One Health approach 'key' to fending off future threats

One Health approach 'key' to fending off future threats

Strategy covers 'full spectrum' of disease control, writes Chularat Saengpassa

Carroll: Next generation must be prepared for future pandemics
Carroll: Next generation must be prepared for future pandemics

From severe acute respiratory syndrome (Sars) to Covid-19, health authorities across the globe have stressed the need for capability enhancement via the One Health approach as a way to safeguard the world's population from future pandemics.

As health issues are becoming more complex given deteriorating environmental conditions and climate change, delegates told a recent Southeast Asia One Health University (SEAOHUN) 2022 International Conference in Bangkok that the world needs to forge a One Health approach to deal with future health threats.

More than 300 health practitioners, educators and researchers from 30 countries gathered at the SEAOHUN 2022 International Conference to brainstorm ways to enhance their ability to tackle infectious diseases.

In his keynote speech "One Health in the Age of Pandemics and Climate Change", Dennis Carroll, chairman of the Leadership Board of the Global Virome Project, said human health, animal health and their ecosystems are closely interrelated.

The drastic environmental changes brought about by global warming are threatening humanity with higher risks of new emerging infectious diseases and other health threats, he said.

"As Covid-19 will not be the last pandemic the globe has to deal with, the next generation must be prepared for forthcoming pandemics," Dr Carroll said.

"Considering the health risks associated with climate change, One Health Vision could be the answer by creating platforms that will enhance the next generation's capabilities to ensure the global population's wellbeing, not just physical or mental health."

According to the World Health Organisation (WHO), One Health is an integrated, unifying approach that aims to balance and optimise the health of people, animals and ecosystems, which can help address the full spectrum of disease control (prevention to detection, preparedness, response and management), and also contribute to global health security.

Smith: Climate change driving the spread of infectious diseases

Dr Woutrina Smith, leader of the One Health Workforce-Next Generation Project of United States Agency for International Development (USAID), said climate change, economic development, land use, energy extraction, and globalisation are the drivers behind the emergence and spread of infectious diseases.

All these factors contribute new challenges such as zoonotic disease emergence, pathogen distribution, health disparities, food and water safety and security, loss of wildlife habitat, environmental contamination and diagnostic limitations.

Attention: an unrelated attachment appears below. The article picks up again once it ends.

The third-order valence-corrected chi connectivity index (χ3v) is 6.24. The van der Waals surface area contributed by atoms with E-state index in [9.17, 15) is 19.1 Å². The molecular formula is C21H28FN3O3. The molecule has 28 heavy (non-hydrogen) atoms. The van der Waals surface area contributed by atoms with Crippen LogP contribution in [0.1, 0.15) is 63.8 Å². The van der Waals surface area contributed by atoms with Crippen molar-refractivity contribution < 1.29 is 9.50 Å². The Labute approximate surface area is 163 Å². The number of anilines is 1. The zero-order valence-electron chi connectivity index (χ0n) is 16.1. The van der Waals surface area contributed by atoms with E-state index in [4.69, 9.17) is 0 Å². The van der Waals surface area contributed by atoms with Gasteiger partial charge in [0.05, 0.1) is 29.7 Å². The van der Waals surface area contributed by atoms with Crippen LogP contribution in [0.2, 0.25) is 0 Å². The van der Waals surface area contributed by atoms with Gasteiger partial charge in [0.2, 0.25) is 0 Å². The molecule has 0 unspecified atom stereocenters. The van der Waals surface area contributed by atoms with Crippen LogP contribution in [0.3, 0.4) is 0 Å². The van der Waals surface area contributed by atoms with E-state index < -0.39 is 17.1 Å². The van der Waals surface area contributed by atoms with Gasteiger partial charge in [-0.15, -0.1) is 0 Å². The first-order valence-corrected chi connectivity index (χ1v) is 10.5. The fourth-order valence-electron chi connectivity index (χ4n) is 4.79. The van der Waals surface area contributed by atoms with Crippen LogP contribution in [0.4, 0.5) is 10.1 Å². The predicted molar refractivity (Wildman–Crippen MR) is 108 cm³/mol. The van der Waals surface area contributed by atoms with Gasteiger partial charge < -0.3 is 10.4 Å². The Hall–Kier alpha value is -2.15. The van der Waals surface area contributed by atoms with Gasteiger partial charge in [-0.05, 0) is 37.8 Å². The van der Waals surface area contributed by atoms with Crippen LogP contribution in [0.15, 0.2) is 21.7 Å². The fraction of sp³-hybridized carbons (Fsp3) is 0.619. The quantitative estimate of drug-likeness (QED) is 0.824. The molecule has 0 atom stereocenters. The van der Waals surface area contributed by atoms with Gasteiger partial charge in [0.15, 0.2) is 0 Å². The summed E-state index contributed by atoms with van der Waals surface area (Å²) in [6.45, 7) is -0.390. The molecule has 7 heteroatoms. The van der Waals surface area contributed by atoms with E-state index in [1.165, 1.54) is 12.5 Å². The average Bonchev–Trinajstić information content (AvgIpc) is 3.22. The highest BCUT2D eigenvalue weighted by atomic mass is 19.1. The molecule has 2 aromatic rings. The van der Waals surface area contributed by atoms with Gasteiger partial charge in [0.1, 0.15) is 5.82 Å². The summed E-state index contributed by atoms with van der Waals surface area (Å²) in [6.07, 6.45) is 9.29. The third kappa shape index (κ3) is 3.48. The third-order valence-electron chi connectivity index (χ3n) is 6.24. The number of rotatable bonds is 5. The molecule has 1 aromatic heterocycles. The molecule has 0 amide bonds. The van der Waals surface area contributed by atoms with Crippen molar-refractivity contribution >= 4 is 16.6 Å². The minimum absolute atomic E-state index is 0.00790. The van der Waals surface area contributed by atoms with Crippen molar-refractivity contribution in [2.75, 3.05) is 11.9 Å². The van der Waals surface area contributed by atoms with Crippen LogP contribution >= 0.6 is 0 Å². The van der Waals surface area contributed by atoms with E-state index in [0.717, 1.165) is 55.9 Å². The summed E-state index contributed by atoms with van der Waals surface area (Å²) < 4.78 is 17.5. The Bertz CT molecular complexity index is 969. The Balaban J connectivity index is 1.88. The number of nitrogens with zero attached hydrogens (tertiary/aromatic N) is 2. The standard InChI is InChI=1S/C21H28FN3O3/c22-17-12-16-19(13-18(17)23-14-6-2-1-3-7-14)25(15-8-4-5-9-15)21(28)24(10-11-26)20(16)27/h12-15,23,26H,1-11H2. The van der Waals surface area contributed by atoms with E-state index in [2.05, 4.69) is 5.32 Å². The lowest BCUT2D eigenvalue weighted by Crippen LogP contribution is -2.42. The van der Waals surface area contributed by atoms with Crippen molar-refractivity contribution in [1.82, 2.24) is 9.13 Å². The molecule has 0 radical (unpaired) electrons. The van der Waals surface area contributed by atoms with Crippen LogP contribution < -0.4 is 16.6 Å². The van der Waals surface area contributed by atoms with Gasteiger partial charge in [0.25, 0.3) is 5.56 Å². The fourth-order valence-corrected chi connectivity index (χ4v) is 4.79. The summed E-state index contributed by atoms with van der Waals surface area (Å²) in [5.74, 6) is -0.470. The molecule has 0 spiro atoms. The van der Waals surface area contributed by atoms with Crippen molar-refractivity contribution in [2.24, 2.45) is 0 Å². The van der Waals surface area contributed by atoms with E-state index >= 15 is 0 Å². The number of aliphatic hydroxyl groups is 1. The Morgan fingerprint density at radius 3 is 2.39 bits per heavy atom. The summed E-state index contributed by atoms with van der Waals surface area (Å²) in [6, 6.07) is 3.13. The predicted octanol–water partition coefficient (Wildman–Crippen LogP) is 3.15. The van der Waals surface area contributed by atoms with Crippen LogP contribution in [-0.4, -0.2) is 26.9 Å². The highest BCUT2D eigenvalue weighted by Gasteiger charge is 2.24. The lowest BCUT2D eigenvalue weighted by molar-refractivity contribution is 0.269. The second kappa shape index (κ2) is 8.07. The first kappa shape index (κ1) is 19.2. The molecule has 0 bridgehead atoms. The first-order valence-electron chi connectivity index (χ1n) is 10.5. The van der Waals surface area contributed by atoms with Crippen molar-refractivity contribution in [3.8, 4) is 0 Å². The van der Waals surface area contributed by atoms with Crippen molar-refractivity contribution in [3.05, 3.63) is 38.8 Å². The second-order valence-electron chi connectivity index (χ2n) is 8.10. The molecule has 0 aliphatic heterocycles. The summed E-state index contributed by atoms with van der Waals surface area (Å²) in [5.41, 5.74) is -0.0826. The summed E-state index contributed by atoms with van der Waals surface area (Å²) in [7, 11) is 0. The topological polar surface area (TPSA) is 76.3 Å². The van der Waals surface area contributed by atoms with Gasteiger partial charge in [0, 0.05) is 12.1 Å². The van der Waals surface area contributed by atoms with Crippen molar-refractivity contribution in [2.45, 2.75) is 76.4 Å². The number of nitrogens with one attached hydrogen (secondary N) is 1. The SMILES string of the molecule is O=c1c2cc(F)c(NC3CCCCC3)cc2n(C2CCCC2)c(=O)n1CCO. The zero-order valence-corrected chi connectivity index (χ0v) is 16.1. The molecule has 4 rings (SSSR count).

Due to the complexity of the One Health approach, Dr Smith said WHO has launched a competency-based education programme to support countries in Southeast Asia to improve their health systems and strengthen their public health workforce.

This two-year project, which started in January last year, aims to increase the knowledge, attitude, and practice of One Health across stakeholders to help the region better prepare for future health threats.

"With support from USAID, 113 participating universities under SEAOHUN and the Africa One Health University Network have joined this endeavour, more than 40,000 individuals have been trained, 282 activities conducted and 60 partnerships formed under the One Health Network, which will help prepare the health system for new infectious diseases and silent pandemics like antimicrobial resistance," she said.

This project not only targets practising health professionals, but it also aims to educate school-aged children and teachers about One Health.

Marilyn Crane, a USAID representative, said front-line workers have been trained and now show an understanding of the One Health concept.

Next, a deeper engagement is needed with community health workers, universities, medical equipment salespeople, lab technicians and non-traditional health workers.

"A new development strategy is to increase participation by youth, so they can build collective leadership," she said.

Vipat: Universities can also help to solve complex One Health issues

Dr Vipat Kuruchittham, executive director of SEAOHUN, said universities can also help build the capacity of professionals across sectors to solve complex One Health issues, conduct research, and assist governments with public health surge capacity.

Meanwhile, Dr Ruangwit Thamaree, from drugs giant Pfizer, said his company is working with universities to design microbiological surveillance courses, aside from an antimicrobial stewardship (AMS) blueprint that can serve as guidelines for all AMS teams.

"To tackle antimicrobial resistance, a comprehensive set of prevention and microbiological surveillance is needed in infection control, aside from vaccines," Dr Ruangwit said.

"As the globe is bracing for new challenges, this fight is not supposed to be a single person's fight, but a collective mission in which every sector needs to work together to assure a safe future for our next generations."

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